One of the mysteries of the English language finally explained.
Divide a quantity of information up into smaller parts, especially in order to analyse it more closely or in different ways.
- ‘Late today, Senate Democrats announced plans to slice and dice the president's budget, which is his top priority.’
- ‘The categories can be sliced and diced indefinitely, creating a dazzling array of permutations.’
- ‘Today, data can be sliced and diced at lightening speeds and updated just as quickly.’
- ‘But this way of slicing and dicing the numbers seems inherently misleading.’
- ‘You can slice and dice the news any way you like.’
- ‘But some interesting things happened when I sliced and diced the data further.’
- ‘Last summer, McCormick & Co. controller Ken Kelly sliced and diced his financial statements in ways he had never before imagined.’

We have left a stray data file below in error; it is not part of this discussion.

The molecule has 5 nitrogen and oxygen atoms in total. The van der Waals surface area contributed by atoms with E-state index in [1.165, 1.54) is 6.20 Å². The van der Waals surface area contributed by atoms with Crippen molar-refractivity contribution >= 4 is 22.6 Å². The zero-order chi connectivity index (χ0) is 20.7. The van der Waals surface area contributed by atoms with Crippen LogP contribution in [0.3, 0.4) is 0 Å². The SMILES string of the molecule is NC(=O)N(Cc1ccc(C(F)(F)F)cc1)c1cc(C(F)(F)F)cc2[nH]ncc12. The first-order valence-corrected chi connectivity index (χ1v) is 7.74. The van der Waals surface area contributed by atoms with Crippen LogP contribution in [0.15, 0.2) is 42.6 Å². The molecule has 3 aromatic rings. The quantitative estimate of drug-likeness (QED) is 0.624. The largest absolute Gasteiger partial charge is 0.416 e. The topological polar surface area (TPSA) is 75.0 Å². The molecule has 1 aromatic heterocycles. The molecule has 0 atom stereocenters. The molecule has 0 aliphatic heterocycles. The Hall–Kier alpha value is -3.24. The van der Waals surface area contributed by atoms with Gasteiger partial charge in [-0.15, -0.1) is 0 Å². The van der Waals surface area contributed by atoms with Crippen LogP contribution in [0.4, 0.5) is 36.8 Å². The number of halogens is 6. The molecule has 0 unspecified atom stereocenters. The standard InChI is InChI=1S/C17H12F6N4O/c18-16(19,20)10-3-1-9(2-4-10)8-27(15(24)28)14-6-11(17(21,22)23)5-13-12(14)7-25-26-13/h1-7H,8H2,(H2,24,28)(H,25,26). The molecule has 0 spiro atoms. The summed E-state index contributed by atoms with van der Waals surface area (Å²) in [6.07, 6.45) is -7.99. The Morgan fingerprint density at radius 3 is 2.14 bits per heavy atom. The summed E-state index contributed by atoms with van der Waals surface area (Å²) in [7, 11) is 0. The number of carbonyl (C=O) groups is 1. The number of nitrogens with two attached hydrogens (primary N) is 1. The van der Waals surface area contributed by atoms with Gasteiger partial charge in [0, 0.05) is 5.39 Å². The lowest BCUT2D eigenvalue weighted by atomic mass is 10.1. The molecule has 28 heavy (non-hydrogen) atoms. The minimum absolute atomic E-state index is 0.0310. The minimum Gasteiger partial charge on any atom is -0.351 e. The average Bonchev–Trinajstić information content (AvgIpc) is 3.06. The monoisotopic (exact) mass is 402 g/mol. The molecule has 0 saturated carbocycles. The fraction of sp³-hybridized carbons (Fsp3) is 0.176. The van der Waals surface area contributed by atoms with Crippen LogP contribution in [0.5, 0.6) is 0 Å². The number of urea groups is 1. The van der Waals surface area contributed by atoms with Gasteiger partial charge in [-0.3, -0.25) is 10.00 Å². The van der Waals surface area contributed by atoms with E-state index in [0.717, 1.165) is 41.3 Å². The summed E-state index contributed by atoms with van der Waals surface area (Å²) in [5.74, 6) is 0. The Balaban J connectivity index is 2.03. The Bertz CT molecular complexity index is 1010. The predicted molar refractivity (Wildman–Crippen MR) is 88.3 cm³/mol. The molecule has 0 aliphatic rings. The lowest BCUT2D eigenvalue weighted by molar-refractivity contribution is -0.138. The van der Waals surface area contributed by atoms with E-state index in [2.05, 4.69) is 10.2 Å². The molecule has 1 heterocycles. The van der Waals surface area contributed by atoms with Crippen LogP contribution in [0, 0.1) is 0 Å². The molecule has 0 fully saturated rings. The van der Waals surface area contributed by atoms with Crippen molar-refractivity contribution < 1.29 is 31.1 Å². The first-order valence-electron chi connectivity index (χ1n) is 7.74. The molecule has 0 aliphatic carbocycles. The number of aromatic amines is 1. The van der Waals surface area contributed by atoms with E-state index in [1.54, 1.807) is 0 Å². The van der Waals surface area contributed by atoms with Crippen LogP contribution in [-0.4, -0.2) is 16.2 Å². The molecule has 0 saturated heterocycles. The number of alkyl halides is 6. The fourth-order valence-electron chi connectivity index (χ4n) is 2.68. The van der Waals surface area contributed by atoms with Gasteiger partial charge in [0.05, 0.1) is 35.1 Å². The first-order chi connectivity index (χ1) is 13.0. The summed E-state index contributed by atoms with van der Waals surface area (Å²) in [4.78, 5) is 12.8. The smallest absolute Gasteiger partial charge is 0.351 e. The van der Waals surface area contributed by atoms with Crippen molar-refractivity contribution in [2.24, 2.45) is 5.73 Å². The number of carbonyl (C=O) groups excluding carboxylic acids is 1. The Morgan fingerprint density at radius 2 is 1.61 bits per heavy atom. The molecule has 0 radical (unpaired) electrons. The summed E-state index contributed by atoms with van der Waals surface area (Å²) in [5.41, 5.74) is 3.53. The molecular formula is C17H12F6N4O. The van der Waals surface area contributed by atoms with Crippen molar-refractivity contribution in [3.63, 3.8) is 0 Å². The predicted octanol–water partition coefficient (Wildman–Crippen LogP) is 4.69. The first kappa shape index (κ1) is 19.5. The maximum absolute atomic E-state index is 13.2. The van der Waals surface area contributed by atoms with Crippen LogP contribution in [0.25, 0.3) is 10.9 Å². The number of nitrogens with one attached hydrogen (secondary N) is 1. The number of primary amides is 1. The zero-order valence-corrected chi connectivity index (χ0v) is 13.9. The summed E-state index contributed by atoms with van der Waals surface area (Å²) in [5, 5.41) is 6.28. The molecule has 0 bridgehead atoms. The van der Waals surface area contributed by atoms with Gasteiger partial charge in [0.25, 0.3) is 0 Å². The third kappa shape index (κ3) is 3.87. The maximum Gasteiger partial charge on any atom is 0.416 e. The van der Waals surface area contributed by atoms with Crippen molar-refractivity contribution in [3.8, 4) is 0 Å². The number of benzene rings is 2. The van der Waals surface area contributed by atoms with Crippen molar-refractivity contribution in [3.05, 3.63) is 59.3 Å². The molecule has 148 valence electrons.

- ‘It should also be able to generate serial numbers, perform revision control, and slice and dice the captured data every which way you chose - on demand.’
- ‘Once the assembled reporters and pundits had finished slicing and dicing the speech, I thought, I would have my cartoon for the night.’
- ‘The site slices and dices crime information in a ton of different ways, complete with a wide assortment of Google Maps.’
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